For maximum accuracy, collect tissue samples when the plants are actively growing and try to avoid pulling samples following a period of dull, cloudy days because the results can often be misleading.
Also, avoid any plants that have been damaged by wheel tracks, disease or recently sprayed with a herbicide.
Once the samples are taken, be sure to next-day ship them to a quality lab to ensure the samples arrive fresh. Find a lab that can return the results by fax or email within 24 to 48 hours after receiving the samples. Fast turnaround is essential because if significant deficiencies are found, they need to be promptly addressed to minimize yield losses.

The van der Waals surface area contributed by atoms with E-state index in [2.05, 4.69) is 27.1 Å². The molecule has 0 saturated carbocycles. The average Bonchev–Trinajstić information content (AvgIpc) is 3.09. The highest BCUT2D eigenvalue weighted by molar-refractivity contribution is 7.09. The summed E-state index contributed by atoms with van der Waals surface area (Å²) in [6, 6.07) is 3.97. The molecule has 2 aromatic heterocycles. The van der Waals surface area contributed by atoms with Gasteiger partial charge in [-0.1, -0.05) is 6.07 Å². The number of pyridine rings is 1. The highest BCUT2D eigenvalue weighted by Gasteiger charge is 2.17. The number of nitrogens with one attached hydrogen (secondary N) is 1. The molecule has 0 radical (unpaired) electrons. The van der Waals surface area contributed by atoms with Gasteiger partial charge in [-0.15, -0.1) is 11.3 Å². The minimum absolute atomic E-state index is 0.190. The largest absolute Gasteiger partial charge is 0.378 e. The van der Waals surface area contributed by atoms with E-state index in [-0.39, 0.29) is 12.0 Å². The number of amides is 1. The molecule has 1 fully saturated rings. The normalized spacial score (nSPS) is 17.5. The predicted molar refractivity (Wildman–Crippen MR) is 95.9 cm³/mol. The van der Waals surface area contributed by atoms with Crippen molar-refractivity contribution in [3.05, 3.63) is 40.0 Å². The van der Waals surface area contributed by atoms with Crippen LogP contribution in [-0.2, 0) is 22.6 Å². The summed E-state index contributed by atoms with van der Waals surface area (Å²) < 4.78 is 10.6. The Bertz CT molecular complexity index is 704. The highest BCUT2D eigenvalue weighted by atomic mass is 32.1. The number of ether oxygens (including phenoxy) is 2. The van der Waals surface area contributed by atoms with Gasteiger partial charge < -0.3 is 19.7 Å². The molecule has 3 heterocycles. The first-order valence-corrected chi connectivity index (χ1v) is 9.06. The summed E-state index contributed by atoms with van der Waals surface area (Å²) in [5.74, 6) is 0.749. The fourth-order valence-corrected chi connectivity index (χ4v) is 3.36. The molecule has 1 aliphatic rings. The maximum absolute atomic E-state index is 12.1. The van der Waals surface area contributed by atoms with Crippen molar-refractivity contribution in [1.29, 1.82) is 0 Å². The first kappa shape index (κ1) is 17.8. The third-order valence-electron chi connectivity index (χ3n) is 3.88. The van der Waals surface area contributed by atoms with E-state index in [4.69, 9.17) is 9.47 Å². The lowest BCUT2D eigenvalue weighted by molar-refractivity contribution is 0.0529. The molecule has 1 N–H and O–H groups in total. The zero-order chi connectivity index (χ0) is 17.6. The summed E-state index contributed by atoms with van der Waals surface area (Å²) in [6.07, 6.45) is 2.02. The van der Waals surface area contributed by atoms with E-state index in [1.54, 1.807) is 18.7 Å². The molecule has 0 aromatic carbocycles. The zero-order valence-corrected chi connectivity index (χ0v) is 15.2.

If the samples have to be stored overnight, make sure they are refrigerated before shipping them to the lab.
I often use tissue sampling to compare areas of a field that have good growth and plant health against areas that have poorer growth and plant health. Sometimes these areas might be only a few feet apart.
When you do receive the results, remember that they are a snapshot in time—specific to that area of the field and the day the samples were collected. Compare the results to published critical concentration levels for your area. If the samples are pulled early in the spring and nutrient deficiencies are found, then corrective measures must be taken to protect yield.
A global angle helps agronomist Phil Needham teach farmers how to incorporate a practical yet intensive wheat management system. Contact Phil:
- March 2014